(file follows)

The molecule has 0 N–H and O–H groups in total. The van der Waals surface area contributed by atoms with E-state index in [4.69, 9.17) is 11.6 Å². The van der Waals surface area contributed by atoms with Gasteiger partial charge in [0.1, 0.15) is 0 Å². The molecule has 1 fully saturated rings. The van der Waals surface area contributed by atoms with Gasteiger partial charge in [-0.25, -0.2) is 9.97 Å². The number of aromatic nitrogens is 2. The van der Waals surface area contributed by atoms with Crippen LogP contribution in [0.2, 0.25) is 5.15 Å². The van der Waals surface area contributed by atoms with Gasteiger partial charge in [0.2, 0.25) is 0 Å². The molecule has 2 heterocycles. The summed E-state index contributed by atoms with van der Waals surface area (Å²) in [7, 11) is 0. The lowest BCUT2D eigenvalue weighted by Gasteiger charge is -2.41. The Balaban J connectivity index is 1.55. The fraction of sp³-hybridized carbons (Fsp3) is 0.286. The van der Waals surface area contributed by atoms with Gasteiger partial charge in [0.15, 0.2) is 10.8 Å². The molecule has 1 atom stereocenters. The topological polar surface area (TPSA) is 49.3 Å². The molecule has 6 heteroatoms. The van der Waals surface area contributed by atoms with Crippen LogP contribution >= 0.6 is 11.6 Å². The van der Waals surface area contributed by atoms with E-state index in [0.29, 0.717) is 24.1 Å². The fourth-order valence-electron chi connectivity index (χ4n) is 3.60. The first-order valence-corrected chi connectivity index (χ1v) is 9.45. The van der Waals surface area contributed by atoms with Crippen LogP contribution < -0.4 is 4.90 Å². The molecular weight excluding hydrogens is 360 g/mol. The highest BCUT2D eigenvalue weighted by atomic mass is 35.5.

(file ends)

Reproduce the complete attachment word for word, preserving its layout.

The molecule has 0 N–H and O–H groups in total. The van der Waals surface area contributed by atoms with E-state index in [4.69, 9.17) is 11.6 Å². The van der Waals surface area contributed by atoms with Gasteiger partial charge in [0.1, 0.15) is 0 Å². The molecule has 1 fully saturated rings. The van der Waals surface area contributed by atoms with Gasteiger partial charge in [-0.25, -0.2) is 9.97 Å². The number of aromatic nitrogens is 2. The van der Waals surface area contributed by atoms with Crippen LogP contribution in [0.2, 0.25) is 5.15 Å². The van der Waals surface area contributed by atoms with Gasteiger partial charge in [0.2, 0.25) is 0 Å². The molecule has 2 heterocycles. The summed E-state index contributed by atoms with van der Waals surface area (Å²) in [7, 11) is 0. The lowest BCUT2D eigenvalue weighted by Gasteiger charge is -2.41. The Balaban J connectivity index is 1.55. The fraction of sp³-hybridized carbons (Fsp3) is 0.286. The van der Waals surface area contributed by atoms with Gasteiger partial charge in [0.15, 0.2) is 10.8 Å². The molecule has 1 atom stereocenters. The topological polar surface area (TPSA) is 49.3 Å². The molecule has 6 heteroatoms. The van der Waals surface area contributed by atoms with Crippen LogP contribution >= 0.6 is 11.6 Å². The van der Waals surface area contributed by atoms with E-state index in [0.29, 0.717) is 24.1 Å². The fourth-order valence-electron chi connectivity index (χ4n) is 3.60. The first-order valence-corrected chi connectivity index (χ1v) is 9.45. The van der Waals surface area contributed by atoms with Crippen LogP contribution < -0.4 is 4.90 Å². The molecular weight excluding hydrogens is 360 g/mol. The highest BCUT2D eigenvalue weighted by atomic mass is 35.5.